The rivers keep flowing to the same old place,
and then start all over and do it again.
Everything’s boring, utterly boring—
no one can find any meaning in it.
Boring to the eye,
boring to the ear.
What was will be again,
what happened will happen again.
There’s nothing new on this earth.
Year after year it’s the same old thing.
Does someone call out, “Hey, this is new”?
Don’t get excited—it’s the same old story.
Nobody remembers what happened yesterday.
And the things that will happen tomorrow?
Nobody’ll remember them either.
Don’t count on being remembered.

Ecclesiastes 1:2-11

God replies

In the examples above, we have no record of how God responded to the accusation that He has been absent and uncaring. However, in the book of Job, we do find a reply. Job had gone through near-hell, he had lost all of his health and wealth, his family had died, and he was in physical pain. For a while, Job continues to trust in God before finally losing it. Firstly, Job protests his innocence, and then he accuses God of neglecting him and sending him to his death (Job 30:20-23). God’s response is awe-inspiring:

And now, finally, God answered Job from the eye of a violent storm. He said:
“Why do you confuse the issue?
Why do you talk without knowing what you’re talking about?
Pull yourself together, Job!
Up on your feet! Stand tall!
I have some questions for you,
and I want some straight answers.
Where were you when I created the earth?
Tell me, since you know so much!
Who decided on its size? Certainly you’ll know that!
Who came up with the blueprints and measurements?
How was its foundation poured,
and who set the cornerstone,
While the morning stars sang in chorus
and all the angels shouted praise?
And who took charge of the ocean
when it gushed forth like a baby from the womb?
That was me! I wrapped it in soft clouds,
and tucked it in safely at night.

Job 38:1-11

God continues to remind Job of His incredible creation for another two chapters and finishes with:

“Now what do you have to say for yourself?”

Job 40:2

Perhaps we too have no idea what we are talking about when we accuse God of neglect. His fantastic handiwork is all around us and we know so little.

Learning from other Christians

In a recent survey we asked readers of this website “When you feel distant from God, what helps you to reconnect with Him?” Here’s how our readers responded:

When you feel distant from God, what helps you to reconnect with Him?

Several followers also took the time to leave comments. They suggested: “Waiting reading His word”, “Contemplation and working in partnership with other Christians. Lent groups and bible study groups”, “Thankfulness” and one person offered wise advice “All of these sometimes. Sometimes they have the opposite effect.”

A nation of wrestlers

Did you know that the name ‘Israel’ means ‘God-wrestler’? In the book of Genesis, there’s a somewhat bizarre story about a man called Jacob (Genesis 32). Jacob spends all night wrestling with an unknown man and refuses to let go until this man would give Jacob his blessing. In the end, Jacob recognises his opponent as God, and God changes Jacob’s name to Israel because God is impressed with Jacob/Israel for not giving up. Many years later, Jacob/Israel goes on to father the people of Israel who become God’s chosen nation, called upon to bless the world. Be encouraged that God enjoys those who question and wrestle with Him and do let me know if God gives you a new name because of it!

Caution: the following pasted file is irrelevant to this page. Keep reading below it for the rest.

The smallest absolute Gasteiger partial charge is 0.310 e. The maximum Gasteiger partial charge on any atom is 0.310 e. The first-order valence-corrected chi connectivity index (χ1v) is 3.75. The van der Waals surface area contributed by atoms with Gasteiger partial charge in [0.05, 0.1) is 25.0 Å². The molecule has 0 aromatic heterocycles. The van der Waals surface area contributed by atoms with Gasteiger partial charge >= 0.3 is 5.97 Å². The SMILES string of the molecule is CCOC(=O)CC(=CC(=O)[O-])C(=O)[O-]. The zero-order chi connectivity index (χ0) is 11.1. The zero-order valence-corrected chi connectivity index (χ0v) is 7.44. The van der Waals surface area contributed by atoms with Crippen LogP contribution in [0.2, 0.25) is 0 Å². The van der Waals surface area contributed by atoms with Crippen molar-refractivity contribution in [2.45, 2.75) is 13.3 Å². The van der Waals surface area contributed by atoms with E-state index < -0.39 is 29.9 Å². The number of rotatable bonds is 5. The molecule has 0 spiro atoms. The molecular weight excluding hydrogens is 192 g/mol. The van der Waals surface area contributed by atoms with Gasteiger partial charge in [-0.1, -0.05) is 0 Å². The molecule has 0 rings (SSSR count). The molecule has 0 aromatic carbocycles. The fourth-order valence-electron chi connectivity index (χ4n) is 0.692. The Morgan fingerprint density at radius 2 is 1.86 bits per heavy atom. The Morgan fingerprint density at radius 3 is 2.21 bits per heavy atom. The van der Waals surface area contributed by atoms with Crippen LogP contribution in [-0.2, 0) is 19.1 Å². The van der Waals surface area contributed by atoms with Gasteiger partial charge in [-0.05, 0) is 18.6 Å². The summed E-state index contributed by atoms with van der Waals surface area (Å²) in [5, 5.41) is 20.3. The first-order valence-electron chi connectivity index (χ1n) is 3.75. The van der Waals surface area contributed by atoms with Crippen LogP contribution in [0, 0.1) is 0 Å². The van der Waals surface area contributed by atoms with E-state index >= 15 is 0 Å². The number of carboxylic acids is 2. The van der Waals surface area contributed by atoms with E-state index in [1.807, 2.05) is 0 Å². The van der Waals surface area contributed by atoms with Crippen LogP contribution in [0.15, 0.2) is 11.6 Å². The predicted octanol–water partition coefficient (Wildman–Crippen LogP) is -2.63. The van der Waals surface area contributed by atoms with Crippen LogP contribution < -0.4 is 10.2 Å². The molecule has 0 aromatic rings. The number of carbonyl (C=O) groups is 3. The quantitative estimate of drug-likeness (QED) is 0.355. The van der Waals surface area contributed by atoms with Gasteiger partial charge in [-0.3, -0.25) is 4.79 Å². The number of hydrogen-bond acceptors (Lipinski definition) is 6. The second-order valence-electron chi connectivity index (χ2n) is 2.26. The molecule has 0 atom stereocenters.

One final story

Jesus himself tells us to be tenacious with God. He told the story of a persistent widow (Luke 18) who repeatedly badgers a judge to grant her justice against an adversary. Eventually, the judge, who is described as neither God-fearing nor caring about what people thought, grants her wish just to shut her up. Jesus reminds us that God is far more loving and just and so we should not give up requesting him for what we want. If it is his presence and comfort that we desire, then keep on asking him for exactly that.

Wrestle, Pray, Repeat

Father God, we pray that you would reveal yourself to us and become lovingly present in our everyday lives. The world is frightening without you. We want you to be close to us. Draw near we pray. Amen

To return to the Oxymoronic God series of articles please click here.

Dislocated Christians exists to create and support a community of like-minded people. Our prayer is that you’ll find some echoes of your dilemmas with church and culture in these articles and it will encourage you to know others have the same struggles. Please like, comment on or share our articles if you’ve found them helpful. We’d be especially grateful if you could follow us, just click towards the bottom of the page.

Just as we are each a work in progress, so too is Dislocated Christians. Sometimes we’ll get things wrong and we hope that when that happens, you’ll forgive us and continue to stick around.